Do We Want A Church That Flies?

by Tom Wacaster
A rather interesting article appeared in one of the more liberal periodicals sometime back that deserves an open and honest investigation.  The author's comments serve as a good example of the present effort on the part of change agents to remodel and restructure the Lord's church of our generation into something that is "functional," though not necessarily in accord with the "form" of the New Testament pattern.  The author of that article draws a parallel between the progress in aviation and the supposed progress now being offered the brotherhood.  He argues that our first attempts at flight failed because we sought to "imitate" the birds rather than develop the principle of flight.  In like manner, he argues, we [those who would demand a 'thus saith the Lord'] have sought to imitate the first century church rather than build a church that is functional.   He writes:  "Like the ornithopterists of old, we assumed that 'function' was inextricably bound to 'form', that to fly with the first century church required us to fly like it.  In our minds, a restoration of the first century spirit and dynamic would only be possible when we gave the modern church the same 'equipment' as its ancient counterpart...Many of us are growing frustrated with a modern church that may look like the ancient church in the particulars but fails to function with anything like its power and life-changing dynamic."  Let us take a close look at our misguided brother's plea.

First, functionality and form cannot be separated when it comes to divine and holy matters.  God so decreed that to be the case.  In short, when God designed the church He designed it to function according to His purpose, and with "his good pleasure" in mind (Eph. 1:5).  It makes no difference what generation we may live in, or what culture might surround us, truth remains truth and no man can add or successfully altar God's form without incurring God's wrath and displeasure.  We need to remind ourselves that  Galatians 1:8-9, Revelation 22:18-19 and 1 Corinthians 4:6 are still in the Bible. 

Second, functionality is not to be defined by men.   I find it interesting that the change agents have no clear definition of where they want to take the church.   This is because they do not know themselves where they want to go.   Many of them are like the pilot who told his passengers, "We are casting off the compass, and throwing out the radio, but we can rejoice in knowing that all engines are running and it is full speed ahead."  The Bible provides a clear cut pattern for the church both in its identity and its purpose.   Yes, there are minute details as to what the church should look like, but there are also plain and positive passages as to her purpose, and how that purpose is to be accomplished.  If I read my Bible clear we are to preach and teach the lost, build up and edify the body of Christ, and provide assistance to those in need as the opportunity arises.  God reminds us that if we will trust in Him, and build the church as He has instructed, it will function properly.  The error among those who seek to change the church is that they do not trust in God's design. Some would have you believe that if you build it according to God's pattern, it will not fly!  Two thousand years have proven otherwise.  If it worked in the first century [and it did], what makes us think we can improve upon God's design?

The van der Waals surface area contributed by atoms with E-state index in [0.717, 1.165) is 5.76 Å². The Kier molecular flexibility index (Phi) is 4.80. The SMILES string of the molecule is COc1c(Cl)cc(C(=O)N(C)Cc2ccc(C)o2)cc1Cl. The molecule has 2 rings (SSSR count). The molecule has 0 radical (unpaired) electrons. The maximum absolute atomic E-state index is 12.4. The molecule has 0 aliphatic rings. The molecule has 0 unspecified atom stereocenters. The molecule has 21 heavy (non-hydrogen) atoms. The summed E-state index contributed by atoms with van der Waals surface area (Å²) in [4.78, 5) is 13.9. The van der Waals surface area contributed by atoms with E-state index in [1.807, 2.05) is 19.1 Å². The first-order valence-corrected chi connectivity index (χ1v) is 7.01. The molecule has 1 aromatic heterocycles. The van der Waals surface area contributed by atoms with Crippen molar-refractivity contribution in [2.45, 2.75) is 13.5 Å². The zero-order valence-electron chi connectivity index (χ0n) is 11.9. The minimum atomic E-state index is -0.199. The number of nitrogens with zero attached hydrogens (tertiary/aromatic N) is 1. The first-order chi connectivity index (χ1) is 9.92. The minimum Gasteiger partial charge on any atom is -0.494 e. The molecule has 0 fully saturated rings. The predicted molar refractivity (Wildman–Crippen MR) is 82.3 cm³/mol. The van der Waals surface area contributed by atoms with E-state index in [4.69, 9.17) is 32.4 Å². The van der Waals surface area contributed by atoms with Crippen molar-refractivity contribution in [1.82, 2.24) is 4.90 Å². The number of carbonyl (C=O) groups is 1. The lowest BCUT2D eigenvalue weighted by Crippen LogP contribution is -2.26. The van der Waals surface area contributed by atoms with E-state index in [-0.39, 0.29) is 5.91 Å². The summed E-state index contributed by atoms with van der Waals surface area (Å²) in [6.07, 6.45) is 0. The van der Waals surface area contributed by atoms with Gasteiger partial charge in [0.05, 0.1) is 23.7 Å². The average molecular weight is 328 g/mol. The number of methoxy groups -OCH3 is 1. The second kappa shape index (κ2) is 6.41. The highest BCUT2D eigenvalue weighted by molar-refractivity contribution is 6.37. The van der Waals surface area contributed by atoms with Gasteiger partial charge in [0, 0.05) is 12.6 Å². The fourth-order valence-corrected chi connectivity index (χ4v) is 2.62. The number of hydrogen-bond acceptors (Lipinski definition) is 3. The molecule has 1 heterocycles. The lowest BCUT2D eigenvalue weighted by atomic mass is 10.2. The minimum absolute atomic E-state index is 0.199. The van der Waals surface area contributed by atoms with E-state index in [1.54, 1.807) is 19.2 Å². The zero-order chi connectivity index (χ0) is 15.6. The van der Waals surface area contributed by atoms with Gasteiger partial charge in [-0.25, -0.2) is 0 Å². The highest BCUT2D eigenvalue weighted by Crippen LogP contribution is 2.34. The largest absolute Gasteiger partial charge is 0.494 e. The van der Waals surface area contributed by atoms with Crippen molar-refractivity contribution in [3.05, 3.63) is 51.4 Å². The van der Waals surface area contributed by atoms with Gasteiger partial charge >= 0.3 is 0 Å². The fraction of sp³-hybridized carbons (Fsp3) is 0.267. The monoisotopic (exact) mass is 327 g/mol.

Third, any problem or failure that might happen to arise lies not in the design of the craft that God has built, but the ones who might happen to be at the helm.   Placed in capable hands, an airplane can and will operate properly.  Pilot error is the cause of much of aviation's mishaps.  Likewise when God's church is placed in capable hands it will meet all of the divine specifications and it will operate properly and function at peak performance.  If the church is not functioning as it should, blame is to be laid at the feet of elders who will not shepherd the flock as they should, preachers who will not preach the truth without fear and favor of men, and members whose lives are not in harmony with God's will. 

One closing thought.  The article to which I refer is a clear call to abandon that pattern set forth in God's word in exchange for something that is "functional."  It is the age old argument that the end justifies the means.  And so this misguided author concludes:  "Central to this endeavor is a willingness to disconnect form from function, to assert that function is primary, and to suggest that it is possible to build a contemporary church that pleases God even if it does not look exactly like the church of the first or the nineteenth century."   In the final analysis I prefer a church whose feet are on the ground, standing on the Rock of Ages, as opposed to one that would soar through the skies with no direction, no compass, and no certain destination.